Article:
Cris(is)Home Group exhibition "Zones of Contact" curated by Charles Merewether at Biennial of Sydney

What it was ours It’s still ours, but now the ruined F is my home. Whether an improvised wall a corner of a house or the half of a box can be associated to the appearing of “Cris(is)Home” and it’s constructed out of an old and ruined fragment of industry’s roof. This “object” shows two faces, one it’s the outside of a roof, made out of corrugated metal, two chimneys and a light window and its second face it’s the inside of the roof that shows its inner structure and it has hanging on it an improvised screen on which will be projected a video called “Emilya and the pike”. “Emilya and the pike” is a Russian folktale and tells the story of how a lazy and foolish guy became king using the will of a charmed fish. The video is made by fifty images that were used in Cuban schools during the 60’S, 70’s and still in the 80’s to teach the history of communism and each one of these slides came originally with a text explaining the slide itself and talking about how good and glorious was the process of building the communism and how brave were its leaders. These texts are now in the video substituted by the folktale’s text where the main character of the tale (Emilya) it is now played by Vladimir I. Lenin. The sequence of images is accompanied with “Rapsodia Cubana” a music piece composed by Ernesto Lecuona in 1955 and performed by the Polish National Radio Symphony Orchestra conducted by Michael Bartos.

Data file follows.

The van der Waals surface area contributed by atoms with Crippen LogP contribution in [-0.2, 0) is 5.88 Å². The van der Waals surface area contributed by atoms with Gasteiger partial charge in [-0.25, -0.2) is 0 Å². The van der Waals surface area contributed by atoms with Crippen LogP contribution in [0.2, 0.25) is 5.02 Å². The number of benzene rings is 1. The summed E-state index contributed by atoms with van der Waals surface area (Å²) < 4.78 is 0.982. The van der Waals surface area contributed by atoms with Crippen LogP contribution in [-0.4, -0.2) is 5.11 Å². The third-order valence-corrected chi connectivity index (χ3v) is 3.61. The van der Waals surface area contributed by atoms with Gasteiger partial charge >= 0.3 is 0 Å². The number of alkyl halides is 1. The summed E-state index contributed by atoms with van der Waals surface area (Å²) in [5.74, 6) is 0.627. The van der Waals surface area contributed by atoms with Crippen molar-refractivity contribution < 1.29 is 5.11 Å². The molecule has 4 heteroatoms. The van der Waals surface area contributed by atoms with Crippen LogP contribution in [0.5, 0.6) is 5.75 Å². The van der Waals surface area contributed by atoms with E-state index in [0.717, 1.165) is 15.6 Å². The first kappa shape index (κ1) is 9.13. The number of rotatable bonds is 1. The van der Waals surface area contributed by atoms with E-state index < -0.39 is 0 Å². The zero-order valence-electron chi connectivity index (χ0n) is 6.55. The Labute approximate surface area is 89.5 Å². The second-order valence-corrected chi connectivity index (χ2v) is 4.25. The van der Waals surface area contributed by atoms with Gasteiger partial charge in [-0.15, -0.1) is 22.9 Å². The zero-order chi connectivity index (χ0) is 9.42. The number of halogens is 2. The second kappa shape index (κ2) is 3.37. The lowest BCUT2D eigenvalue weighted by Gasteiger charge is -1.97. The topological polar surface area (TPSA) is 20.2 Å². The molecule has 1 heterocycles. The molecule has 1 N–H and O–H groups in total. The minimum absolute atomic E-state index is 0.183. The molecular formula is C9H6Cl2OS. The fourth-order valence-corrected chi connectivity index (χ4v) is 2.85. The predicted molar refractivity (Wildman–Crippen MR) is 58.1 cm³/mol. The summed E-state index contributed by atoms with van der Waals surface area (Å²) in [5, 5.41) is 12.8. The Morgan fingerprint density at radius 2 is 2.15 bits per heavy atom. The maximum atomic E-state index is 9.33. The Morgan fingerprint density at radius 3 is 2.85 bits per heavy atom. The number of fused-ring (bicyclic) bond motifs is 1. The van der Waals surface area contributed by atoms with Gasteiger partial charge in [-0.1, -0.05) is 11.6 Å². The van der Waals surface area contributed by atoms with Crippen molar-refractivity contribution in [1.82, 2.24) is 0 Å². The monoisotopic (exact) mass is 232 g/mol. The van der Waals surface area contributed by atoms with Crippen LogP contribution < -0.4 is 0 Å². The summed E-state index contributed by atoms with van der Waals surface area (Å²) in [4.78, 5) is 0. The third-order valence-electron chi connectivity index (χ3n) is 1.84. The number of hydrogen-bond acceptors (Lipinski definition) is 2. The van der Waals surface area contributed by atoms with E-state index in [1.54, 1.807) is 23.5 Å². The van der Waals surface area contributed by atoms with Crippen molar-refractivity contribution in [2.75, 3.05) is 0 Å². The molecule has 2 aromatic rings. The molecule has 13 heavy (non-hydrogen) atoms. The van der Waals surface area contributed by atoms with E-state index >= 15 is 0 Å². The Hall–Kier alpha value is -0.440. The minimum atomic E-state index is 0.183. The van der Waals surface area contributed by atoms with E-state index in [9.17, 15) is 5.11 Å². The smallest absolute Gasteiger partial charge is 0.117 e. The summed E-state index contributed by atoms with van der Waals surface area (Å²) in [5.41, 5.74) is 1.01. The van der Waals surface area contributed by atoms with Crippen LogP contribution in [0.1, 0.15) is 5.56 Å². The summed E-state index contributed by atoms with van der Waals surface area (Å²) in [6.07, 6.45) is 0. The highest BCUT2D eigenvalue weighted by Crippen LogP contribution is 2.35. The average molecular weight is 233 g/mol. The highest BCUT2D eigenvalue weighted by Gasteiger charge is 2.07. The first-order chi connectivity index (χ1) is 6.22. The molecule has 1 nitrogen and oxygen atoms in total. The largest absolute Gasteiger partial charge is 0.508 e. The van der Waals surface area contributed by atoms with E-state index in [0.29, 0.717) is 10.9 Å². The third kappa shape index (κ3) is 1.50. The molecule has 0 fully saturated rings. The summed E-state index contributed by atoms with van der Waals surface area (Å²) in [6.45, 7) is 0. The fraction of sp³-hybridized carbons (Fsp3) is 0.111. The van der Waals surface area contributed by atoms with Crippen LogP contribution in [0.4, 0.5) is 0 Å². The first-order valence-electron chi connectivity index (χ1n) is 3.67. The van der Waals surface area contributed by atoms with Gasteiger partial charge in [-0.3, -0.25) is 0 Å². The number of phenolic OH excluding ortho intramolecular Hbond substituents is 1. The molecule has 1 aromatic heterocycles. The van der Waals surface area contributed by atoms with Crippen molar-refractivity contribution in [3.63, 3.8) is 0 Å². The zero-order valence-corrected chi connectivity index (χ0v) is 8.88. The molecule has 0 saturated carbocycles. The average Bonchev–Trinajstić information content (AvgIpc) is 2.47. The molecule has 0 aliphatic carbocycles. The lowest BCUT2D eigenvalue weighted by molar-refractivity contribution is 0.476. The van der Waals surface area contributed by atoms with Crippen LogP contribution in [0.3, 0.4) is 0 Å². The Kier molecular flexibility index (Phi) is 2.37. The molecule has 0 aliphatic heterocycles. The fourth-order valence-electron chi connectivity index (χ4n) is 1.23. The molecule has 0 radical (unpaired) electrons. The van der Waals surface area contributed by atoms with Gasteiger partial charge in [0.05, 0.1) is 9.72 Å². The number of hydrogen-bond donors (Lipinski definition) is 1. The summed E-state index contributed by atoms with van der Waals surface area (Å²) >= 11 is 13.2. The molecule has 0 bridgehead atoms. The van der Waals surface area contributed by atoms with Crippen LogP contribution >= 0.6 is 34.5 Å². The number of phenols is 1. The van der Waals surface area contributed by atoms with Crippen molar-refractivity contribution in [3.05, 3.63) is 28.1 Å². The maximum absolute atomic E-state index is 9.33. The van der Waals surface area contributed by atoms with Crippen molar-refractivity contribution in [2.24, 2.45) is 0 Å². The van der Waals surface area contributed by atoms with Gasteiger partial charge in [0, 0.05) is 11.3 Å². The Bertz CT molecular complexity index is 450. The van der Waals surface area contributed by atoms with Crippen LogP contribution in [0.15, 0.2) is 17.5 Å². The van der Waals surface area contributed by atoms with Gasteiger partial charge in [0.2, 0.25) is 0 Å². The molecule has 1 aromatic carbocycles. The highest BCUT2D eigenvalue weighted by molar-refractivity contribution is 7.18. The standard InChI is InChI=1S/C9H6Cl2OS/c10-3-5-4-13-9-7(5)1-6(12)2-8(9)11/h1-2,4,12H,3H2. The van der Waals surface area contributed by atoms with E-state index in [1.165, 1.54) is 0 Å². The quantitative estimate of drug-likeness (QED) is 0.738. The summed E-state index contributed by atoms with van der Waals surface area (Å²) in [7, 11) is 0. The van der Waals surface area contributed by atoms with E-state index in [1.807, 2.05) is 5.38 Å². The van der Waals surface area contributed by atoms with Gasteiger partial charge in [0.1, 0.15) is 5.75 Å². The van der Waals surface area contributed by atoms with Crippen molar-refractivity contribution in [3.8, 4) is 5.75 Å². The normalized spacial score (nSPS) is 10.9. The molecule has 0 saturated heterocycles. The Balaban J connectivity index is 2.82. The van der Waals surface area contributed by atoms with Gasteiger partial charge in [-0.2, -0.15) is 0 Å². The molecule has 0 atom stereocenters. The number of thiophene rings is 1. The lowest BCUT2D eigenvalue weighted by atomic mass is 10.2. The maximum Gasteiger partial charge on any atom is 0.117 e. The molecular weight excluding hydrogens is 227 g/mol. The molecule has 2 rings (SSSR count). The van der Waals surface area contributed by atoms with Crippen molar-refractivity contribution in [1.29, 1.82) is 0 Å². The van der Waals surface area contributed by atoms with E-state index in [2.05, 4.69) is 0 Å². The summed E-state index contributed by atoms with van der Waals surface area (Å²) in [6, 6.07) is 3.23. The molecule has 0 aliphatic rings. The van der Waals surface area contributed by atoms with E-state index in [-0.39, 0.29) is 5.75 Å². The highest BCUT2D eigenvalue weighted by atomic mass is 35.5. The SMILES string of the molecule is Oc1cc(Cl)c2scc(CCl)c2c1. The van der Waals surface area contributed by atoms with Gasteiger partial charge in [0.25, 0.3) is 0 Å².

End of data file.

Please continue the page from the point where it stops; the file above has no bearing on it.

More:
The sustained economical and political crisis that started in the early 90’s in Cuba has brought to the ordinary individual the urgency of surviving, the everyday life became a battle field where people struggled hard in every corner to get what they need for living, everybody was using what it was already a ruin or any forgotten fragment to build something useful out of it. All the promised economical development of the Revolution collapsed, the industrial aims achieved in the 80’s thanks to the contribution of the Socialist countries from the east were fading out fast and in the turn of two years the scenario was again without hope, like it use to be for us a century ago, without allies and with many enemies, the biggest: The Soviet phantom.

The official construction of a new style of life was already established in the 90’s, style of life that was baptized by the government as “Período Especial en Tiempo de Guerra” (Special period for war times) this was an extreme period where the government wouldn’t support anymore the basic needs of the population as they where doing it before, I am talking around mid 90’s, by that time there was a popular voice saying every day “hay que luchar” (we have to fight) what it means we have now to figure out our life by our owns and to wait for a new and official definition of future.

Cris(is)Home explore the surviving of the individual freedom in certain kinds of political crisis and present the education as a process of indoctrination where the only cure we can have against it are our personal fantasies and to use their power to transform (for instance) the history in a big toy.


Catalogue: A full colour catalogue of 304 pages provides a comprehensive overview of the exhibition, its artists, and the ideas that informed it. The publication features an extensive essay by Charles Merewether and eight specially commissioned texts by leading writers from around the world: Jack Persekian, Branislav Dimitrijevic, Viktor Misiano, Hou Hanru, Chaitanya Sambrani, Peter Osborne, Natasa Petresin, and Rasha Saiti. Also included are commissioned texts by 85 international writer on each of the participating artists.